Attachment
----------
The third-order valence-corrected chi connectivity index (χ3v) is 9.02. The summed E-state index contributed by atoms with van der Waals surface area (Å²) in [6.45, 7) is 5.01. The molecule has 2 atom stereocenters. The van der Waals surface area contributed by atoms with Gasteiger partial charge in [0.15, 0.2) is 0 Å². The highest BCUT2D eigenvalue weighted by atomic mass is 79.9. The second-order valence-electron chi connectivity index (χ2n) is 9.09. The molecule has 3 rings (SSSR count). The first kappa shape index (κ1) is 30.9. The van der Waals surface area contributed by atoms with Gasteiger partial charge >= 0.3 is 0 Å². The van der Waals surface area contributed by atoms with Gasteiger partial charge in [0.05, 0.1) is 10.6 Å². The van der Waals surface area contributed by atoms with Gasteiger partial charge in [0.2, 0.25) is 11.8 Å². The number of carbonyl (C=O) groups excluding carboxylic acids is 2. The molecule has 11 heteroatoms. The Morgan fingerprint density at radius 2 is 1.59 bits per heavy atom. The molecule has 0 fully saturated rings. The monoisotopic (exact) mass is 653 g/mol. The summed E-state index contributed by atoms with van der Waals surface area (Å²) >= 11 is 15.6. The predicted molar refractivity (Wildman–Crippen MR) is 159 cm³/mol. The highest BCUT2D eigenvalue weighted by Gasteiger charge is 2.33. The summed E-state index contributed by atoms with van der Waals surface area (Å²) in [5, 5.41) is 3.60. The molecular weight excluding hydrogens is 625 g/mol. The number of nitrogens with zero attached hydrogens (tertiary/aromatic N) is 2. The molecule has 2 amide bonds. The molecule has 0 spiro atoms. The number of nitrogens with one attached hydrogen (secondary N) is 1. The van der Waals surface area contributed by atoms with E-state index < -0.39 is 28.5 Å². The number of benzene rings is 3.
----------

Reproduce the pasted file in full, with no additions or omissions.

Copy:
The third-order valence-corrected chi connectivity index (χ3v) is 9.02. The summed E-state index contributed by atoms with van der Waals surface area (Å²) in [6.45, 7) is 5.01. The molecule has 2 atom stereocenters. The van der Waals surface area contributed by atoms with Gasteiger partial charge in [0.15, 0.2) is 0 Å². The highest BCUT2D eigenvalue weighted by atomic mass is 79.9. The second-order valence-electron chi connectivity index (χ2n) is 9.09. The molecule has 3 rings (SSSR count). The first kappa shape index (κ1) is 30.9. The van der Waals surface area contributed by atoms with Gasteiger partial charge >= 0.3 is 0 Å². The van der Waals surface area contributed by atoms with Gasteiger partial charge in [0.05, 0.1) is 10.6 Å². The van der Waals surface area contributed by atoms with Gasteiger partial charge in [0.2, 0.25) is 11.8 Å². The number of carbonyl (C=O) groups excluding carboxylic acids is 2. The molecule has 11 heteroatoms. The Morgan fingerprint density at radius 2 is 1.59 bits per heavy atom. The molecule has 0 fully saturated rings. The monoisotopic (exact) mass is 653 g/mol. The summed E-state index contributed by atoms with van der Waals surface area (Å²) >= 11 is 15.6. The predicted molar refractivity (Wildman–Crippen MR) is 159 cm³/mol. The highest BCUT2D eigenvalue weighted by Gasteiger charge is 2.33. The summed E-state index contributed by atoms with van der Waals surface area (Å²) in [5, 5.41) is 3.60. The molecular weight excluding hydrogens is 625 g/mol. The number of nitrogens with zero attached hydrogens (tertiary/aromatic N) is 2. The molecule has 2 amide bonds. The molecule has 0 spiro atoms. The number of nitrogens with one attached hydrogen (secondary N) is 1. The van der Waals surface area contributed by atoms with E-state index < -0.39 is 28.5 Å². The number of benzene rings is 3.